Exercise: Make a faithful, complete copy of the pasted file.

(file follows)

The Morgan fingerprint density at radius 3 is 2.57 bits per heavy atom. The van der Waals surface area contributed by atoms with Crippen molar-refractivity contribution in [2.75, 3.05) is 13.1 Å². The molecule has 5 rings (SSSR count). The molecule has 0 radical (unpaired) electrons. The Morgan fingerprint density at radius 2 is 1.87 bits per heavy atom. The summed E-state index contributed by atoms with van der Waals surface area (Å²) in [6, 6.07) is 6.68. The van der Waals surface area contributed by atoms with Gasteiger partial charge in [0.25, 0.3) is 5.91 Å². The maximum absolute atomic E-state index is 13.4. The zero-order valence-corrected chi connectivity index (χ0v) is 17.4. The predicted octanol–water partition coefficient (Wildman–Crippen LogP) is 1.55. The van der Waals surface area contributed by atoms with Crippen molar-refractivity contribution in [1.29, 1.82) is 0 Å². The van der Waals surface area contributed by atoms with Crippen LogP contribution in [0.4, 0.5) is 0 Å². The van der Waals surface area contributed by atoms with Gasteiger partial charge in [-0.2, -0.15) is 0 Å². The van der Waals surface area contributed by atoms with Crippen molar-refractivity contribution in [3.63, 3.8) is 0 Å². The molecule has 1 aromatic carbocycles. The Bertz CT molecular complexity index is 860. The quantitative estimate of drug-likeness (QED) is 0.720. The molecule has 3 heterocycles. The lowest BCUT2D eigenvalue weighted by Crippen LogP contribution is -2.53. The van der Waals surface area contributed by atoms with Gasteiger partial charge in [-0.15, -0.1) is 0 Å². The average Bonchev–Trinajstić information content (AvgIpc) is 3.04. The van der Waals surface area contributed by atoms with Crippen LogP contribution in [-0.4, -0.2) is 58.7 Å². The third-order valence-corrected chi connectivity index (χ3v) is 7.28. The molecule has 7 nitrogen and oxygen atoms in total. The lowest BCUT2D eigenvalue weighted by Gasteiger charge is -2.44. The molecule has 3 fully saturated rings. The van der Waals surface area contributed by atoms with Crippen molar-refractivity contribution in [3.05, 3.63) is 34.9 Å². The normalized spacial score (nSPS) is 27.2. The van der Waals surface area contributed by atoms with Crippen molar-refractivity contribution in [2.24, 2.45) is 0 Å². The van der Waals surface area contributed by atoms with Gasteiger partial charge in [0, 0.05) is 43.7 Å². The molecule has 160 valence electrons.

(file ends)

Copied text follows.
The Morgan fingerprint density at radius 3 is 2.57 bits per heavy atom. The van der Waals surface area contributed by atoms with Crippen molar-refractivity contribution in [2.75, 3.05) is 13.1 Å². The molecule has 5 rings (SSSR count). The molecule has 0 radical (unpaired) electrons. The Morgan fingerprint density at radius 2 is 1.87 bits per heavy atom. The summed E-state index contributed by atoms with van der Waals surface area (Å²) in [6, 6.07) is 6.68. The van der Waals surface area contributed by atoms with Gasteiger partial charge in [0.25, 0.3) is 5.91 Å². The maximum absolute atomic E-state index is 13.4. The zero-order valence-corrected chi connectivity index (χ0v) is 17.4. The predicted octanol–water partition coefficient (Wildman–Crippen LogP) is 1.55. The van der Waals surface area contributed by atoms with Crippen molar-refractivity contribution in [1.29, 1.82) is 0 Å². The van der Waals surface area contributed by atoms with Crippen LogP contribution in [0.4, 0.5) is 0 Å². The van der Waals surface area contributed by atoms with Gasteiger partial charge in [-0.2, -0.15) is 0 Å². The van der Waals surface area contributed by atoms with Crippen molar-refractivity contribution in [3.63, 3.8) is 0 Å². The molecule has 1 aromatic carbocycles. The Bertz CT molecular complexity index is 860. The quantitative estimate of drug-likeness (QED) is 0.720. The molecule has 3 heterocycles. The lowest BCUT2D eigenvalue weighted by Crippen LogP contribution is -2.53. The van der Waals surface area contributed by atoms with Gasteiger partial charge in [-0.15, -0.1) is 0 Å². The average Bonchev–Trinajstić information content (AvgIpc) is 3.04. The van der Waals surface area contributed by atoms with Crippen LogP contribution in [-0.4, -0.2) is 58.7 Å². The third-order valence-corrected chi connectivity index (χ3v) is 7.28. The molecule has 7 nitrogen and oxygen atoms in total. The lowest BCUT2D eigenvalue weighted by Gasteiger charge is -2.44. The molecule has 3 fully saturated rings. The van der Waals surface area contributed by atoms with Crippen molar-refractivity contribution in [3.05, 3.63) is 34.9 Å². The normalized spacial score (nSPS) is 27.2. The van der Waals surface area contributed by atoms with Crippen molar-refractivity contribution in [2.24, 2.45) is 0 Å². The van der Waals surface area contributed by atoms with Gasteiger partial charge in [0, 0.05) is 43.7 Å². The molecule has 160 valence electrons.